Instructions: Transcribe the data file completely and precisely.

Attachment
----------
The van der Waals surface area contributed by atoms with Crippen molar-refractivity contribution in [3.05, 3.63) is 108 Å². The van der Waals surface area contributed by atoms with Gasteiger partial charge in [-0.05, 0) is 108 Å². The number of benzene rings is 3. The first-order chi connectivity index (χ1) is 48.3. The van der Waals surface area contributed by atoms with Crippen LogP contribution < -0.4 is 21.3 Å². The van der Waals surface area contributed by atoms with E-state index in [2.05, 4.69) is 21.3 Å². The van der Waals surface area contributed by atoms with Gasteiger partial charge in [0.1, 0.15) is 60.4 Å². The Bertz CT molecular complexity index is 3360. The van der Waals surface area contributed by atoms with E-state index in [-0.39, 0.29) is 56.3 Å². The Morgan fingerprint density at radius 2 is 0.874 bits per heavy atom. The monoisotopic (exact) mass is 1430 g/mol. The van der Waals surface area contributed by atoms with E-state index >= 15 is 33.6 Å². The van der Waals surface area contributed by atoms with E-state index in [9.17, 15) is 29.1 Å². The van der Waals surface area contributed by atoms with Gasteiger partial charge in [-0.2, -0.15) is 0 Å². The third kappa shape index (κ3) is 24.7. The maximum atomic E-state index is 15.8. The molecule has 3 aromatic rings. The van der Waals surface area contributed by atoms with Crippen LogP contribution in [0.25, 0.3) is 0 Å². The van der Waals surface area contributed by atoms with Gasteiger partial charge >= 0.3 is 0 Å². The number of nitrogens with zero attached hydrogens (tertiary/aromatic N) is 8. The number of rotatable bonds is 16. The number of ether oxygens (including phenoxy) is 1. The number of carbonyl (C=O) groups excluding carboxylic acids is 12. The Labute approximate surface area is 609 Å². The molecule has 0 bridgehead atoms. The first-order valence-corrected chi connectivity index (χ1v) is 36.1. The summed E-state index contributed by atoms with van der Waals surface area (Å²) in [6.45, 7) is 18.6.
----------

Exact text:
The van der Waals surface area contributed by atoms with Crippen molar-refractivity contribution in [3.05, 3.63) is 108 Å². The van der Waals surface area contributed by atoms with Gasteiger partial charge in [-0.05, 0) is 108 Å². The number of benzene rings is 3. The first-order chi connectivity index (χ1) is 48.3. The van der Waals surface area contributed by atoms with Crippen LogP contribution < -0.4 is 21.3 Å². The van der Waals surface area contributed by atoms with E-state index in [2.05, 4.69) is 21.3 Å². The van der Waals surface area contributed by atoms with Gasteiger partial charge in [0.1, 0.15) is 60.4 Å². The Bertz CT molecular complexity index is 3360. The van der Waals surface area contributed by atoms with E-state index in [-0.39, 0.29) is 56.3 Å². The Morgan fingerprint density at radius 2 is 0.874 bits per heavy atom. The monoisotopic (exact) mass is 1430 g/mol. The van der Waals surface area contributed by atoms with E-state index >= 15 is 33.6 Å². The van der Waals surface area contributed by atoms with E-state index in [9.17, 15) is 29.1 Å². The van der Waals surface area contributed by atoms with Gasteiger partial charge in [-0.2, -0.15) is 0 Å². The third kappa shape index (κ3) is 24.7. The maximum atomic E-state index is 15.8. The molecule has 3 aromatic rings. The van der Waals surface area contributed by atoms with Crippen LogP contribution in [0.25, 0.3) is 0 Å². The van der Waals surface area contributed by atoms with Gasteiger partial charge >= 0.3 is 0 Å². The number of nitrogens with zero attached hydrogens (tertiary/aromatic N) is 8. The number of rotatable bonds is 16. The number of ether oxygens (including phenoxy) is 1. The number of carbonyl (C=O) groups excluding carboxylic acids is 12. The Labute approximate surface area is 609 Å². The molecule has 0 bridgehead atoms. The first-order valence-corrected chi connectivity index (χ1v) is 36.1. The summed E-state index contributed by atoms with van der Waals surface area (Å²) in [6.45, 7) is 18.6.